We headed up to the heights of Fresnaye where huge houses are worth multiple millions (R60 million for some), and where stunning views out over the ocean or up behind at the mountain are enjoyed by security watchmen and builders, while absent foreign owners are off enjoying somewhere else’s sunshine. Then we descended to lower levels where the air is less rarefied and more suitable for mere mortals to breathe, muddled along Main Road, pottered along the promenade and went to gaze at the lone swimmer doing lengths in the Pavilion swimming pool, where the temperature was advertised at 13C today, one degree warmer than the ocean. Everyone I'd previously spoken to about Seapoint had told me that it’s got the best weather and is much less windy than the City Bowl. Well today was the day that proved the exception to the rule. The wind was blowing in earnest, palm trees having a bad hair day, but the sun was shining and those veteran die-hard swimmers aren’t deterred by such considerations as comfort.

Seapoint Pavilion - salt water pools with the ocean behind
By then after so much leisurely and pleasurable dawdling, school pick up time was nagging at our thoughts. Far from our West Coast stomping grounds with dog food to buy, petrol to put in and three kids to collect, we relinquished the urban vibe, calculated that our whole farm with four houses on it would probably not even buy us a two bedroom flat here and pointed the car to Melkbos.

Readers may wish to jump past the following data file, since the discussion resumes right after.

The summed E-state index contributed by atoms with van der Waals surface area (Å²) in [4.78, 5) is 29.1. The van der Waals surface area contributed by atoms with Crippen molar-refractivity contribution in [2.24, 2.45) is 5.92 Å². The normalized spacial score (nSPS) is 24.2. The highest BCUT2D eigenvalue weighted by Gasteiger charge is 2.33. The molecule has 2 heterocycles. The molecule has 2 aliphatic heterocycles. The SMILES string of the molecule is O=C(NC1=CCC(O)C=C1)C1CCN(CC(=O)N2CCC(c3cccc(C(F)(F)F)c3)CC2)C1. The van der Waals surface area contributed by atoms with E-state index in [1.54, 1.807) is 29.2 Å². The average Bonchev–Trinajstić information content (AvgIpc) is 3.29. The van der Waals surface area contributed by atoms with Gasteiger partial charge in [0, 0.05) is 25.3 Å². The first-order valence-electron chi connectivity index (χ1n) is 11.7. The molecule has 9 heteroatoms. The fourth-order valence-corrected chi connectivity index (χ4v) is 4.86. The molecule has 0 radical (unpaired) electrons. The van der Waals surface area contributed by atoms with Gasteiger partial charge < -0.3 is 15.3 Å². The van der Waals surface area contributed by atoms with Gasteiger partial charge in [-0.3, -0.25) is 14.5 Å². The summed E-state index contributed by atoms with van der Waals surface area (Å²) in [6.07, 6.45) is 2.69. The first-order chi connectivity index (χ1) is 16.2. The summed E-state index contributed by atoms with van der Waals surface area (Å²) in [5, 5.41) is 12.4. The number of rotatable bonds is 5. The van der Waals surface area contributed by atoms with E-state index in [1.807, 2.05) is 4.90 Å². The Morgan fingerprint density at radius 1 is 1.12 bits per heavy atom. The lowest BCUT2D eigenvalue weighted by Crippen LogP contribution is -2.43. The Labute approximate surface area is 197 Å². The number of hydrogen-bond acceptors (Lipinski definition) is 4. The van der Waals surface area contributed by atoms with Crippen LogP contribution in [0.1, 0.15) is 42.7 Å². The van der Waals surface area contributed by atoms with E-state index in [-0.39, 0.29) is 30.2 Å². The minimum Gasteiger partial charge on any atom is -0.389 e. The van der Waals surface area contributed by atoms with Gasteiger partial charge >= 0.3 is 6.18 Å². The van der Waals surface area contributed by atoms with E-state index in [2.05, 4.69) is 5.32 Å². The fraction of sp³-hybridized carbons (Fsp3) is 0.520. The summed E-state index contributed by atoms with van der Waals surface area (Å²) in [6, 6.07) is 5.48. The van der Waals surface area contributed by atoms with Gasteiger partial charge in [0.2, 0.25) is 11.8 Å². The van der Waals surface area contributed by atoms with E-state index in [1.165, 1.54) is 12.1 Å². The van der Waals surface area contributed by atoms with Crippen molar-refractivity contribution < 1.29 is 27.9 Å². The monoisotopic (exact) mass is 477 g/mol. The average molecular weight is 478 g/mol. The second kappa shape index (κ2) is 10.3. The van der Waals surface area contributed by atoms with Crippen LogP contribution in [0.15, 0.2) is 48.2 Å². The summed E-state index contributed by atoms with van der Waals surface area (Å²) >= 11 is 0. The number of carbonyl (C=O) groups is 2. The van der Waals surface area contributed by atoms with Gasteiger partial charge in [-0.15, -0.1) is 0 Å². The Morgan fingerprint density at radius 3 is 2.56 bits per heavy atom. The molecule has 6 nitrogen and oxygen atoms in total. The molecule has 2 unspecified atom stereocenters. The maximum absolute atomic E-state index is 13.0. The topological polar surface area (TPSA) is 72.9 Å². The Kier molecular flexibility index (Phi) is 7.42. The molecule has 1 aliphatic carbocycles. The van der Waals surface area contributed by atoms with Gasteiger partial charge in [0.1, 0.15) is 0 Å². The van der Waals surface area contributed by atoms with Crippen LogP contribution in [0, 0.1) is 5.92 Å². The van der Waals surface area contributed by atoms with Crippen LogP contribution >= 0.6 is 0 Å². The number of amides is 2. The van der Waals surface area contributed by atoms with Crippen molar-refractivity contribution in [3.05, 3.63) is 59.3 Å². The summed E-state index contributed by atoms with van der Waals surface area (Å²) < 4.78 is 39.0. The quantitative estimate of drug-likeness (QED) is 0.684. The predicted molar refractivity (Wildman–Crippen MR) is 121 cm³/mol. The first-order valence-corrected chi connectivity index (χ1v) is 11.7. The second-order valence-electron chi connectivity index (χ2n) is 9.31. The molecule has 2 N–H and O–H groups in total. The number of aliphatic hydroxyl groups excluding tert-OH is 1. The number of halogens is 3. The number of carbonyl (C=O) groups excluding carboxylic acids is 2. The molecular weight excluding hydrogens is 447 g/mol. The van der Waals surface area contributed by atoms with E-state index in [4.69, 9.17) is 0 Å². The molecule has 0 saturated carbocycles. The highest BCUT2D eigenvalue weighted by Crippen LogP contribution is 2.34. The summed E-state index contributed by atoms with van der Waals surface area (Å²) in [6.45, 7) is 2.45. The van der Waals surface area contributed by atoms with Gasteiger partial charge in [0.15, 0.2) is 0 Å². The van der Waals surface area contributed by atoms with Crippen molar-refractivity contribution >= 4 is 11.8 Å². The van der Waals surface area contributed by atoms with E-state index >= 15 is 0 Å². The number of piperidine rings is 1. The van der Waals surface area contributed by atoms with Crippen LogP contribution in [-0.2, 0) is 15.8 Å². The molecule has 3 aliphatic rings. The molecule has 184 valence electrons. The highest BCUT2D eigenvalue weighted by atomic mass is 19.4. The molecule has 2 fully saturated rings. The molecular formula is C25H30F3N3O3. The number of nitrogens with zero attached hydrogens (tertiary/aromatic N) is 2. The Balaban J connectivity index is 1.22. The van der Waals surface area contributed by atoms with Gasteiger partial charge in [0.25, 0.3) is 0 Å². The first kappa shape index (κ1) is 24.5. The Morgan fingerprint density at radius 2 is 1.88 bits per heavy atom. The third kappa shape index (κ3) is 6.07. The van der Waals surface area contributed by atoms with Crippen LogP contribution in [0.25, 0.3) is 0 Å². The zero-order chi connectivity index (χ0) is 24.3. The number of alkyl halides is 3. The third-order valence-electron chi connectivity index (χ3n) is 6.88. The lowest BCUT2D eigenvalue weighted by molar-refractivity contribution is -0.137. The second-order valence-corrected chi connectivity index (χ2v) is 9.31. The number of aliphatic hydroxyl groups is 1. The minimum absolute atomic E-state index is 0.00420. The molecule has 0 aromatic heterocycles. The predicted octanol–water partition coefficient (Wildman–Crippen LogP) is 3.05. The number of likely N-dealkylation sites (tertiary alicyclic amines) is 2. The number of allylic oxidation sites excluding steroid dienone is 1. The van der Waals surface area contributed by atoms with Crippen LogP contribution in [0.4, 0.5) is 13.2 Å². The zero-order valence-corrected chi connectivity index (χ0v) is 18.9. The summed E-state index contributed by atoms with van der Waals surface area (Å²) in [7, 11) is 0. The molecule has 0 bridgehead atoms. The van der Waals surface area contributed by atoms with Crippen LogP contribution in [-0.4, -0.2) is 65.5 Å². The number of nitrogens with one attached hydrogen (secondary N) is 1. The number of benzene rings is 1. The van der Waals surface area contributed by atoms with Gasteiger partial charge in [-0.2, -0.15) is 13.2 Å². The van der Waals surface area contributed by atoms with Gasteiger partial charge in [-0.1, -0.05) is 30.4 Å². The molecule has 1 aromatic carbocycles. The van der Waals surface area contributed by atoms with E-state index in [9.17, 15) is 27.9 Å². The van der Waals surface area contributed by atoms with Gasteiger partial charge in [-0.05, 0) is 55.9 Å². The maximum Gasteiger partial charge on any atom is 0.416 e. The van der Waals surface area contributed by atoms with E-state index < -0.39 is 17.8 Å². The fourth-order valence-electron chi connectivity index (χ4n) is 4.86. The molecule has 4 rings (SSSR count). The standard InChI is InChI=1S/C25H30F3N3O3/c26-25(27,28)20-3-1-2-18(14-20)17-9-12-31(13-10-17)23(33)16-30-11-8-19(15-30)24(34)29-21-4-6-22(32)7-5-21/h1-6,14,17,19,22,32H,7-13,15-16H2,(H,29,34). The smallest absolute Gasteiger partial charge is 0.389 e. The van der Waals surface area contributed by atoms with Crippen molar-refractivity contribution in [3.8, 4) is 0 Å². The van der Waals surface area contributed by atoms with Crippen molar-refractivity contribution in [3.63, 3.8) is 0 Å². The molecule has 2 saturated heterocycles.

And as this was a day of being a food writer and food trucks are one of the current Cape Town food happenings not to be ignored, we patronised our I love Melkies food truck for the first time for a late lunch (I was slightly jittery on caffeine and chocolate by this time) and had a very enjoyable toasted bagel with scrambled egg and red onion for me and a real proper hot dog for him with red onion, gherkins and sweet chilli sauce. Definitely a good street food experience to be repeated.

I Love Melkies food truck in Melkbosstrand

Now I’ve got enough notes to write my Seapoint article, an almost written review and a whole blog post out of my day, I feel energised and well fed both physically and mentally, and it was great having my husband along for the adventure too, all thanks to the postponed client meeting. Here's to many more research trips with him along as driver and co-ordinator!

Sunday, July 12, 2015

Our Winter Festival Over the Years

Christmas in summer still doesn’t feel quite right for me, even though my kids have grown up with it. Sunshine, salads and a cold lunch are quite normal for them, though they always prefer it when it’s cool enough for roast potatoes to go with the turkey. So when we first got here we came up with the idea of cramming some of those wonderful winter traditions from my English childhood, sparklers and bonfires on Guy Fawkes night, mulled wine and lanterns at Christmas, into one big celebration of winter.

That first festival back in 2002 revolved around making lanterns and carrying them on sticks in a procession to create our circle (the circle that is now the centre of all our festivals). We then came back down the hill to light a huge bonfire and drank mulled wine. I think we had sparklers that time, if not then certainly by the next winter they had been added to the essential ingredients list, along with soups and boerewors rolls and an avenue of lights made from tea light candles in brown paper bags.

When the kids were smaller the most exciting thing about the evening was being able to run around outside in the dark, while the adults stood around the bonfire warming hands on mugs of mulled wine. Now the older ones have graduated to sitting around the fire watching sparks fly, though nobody has quite got too old for a sparkler or two, and licensed pyromania retains its allure.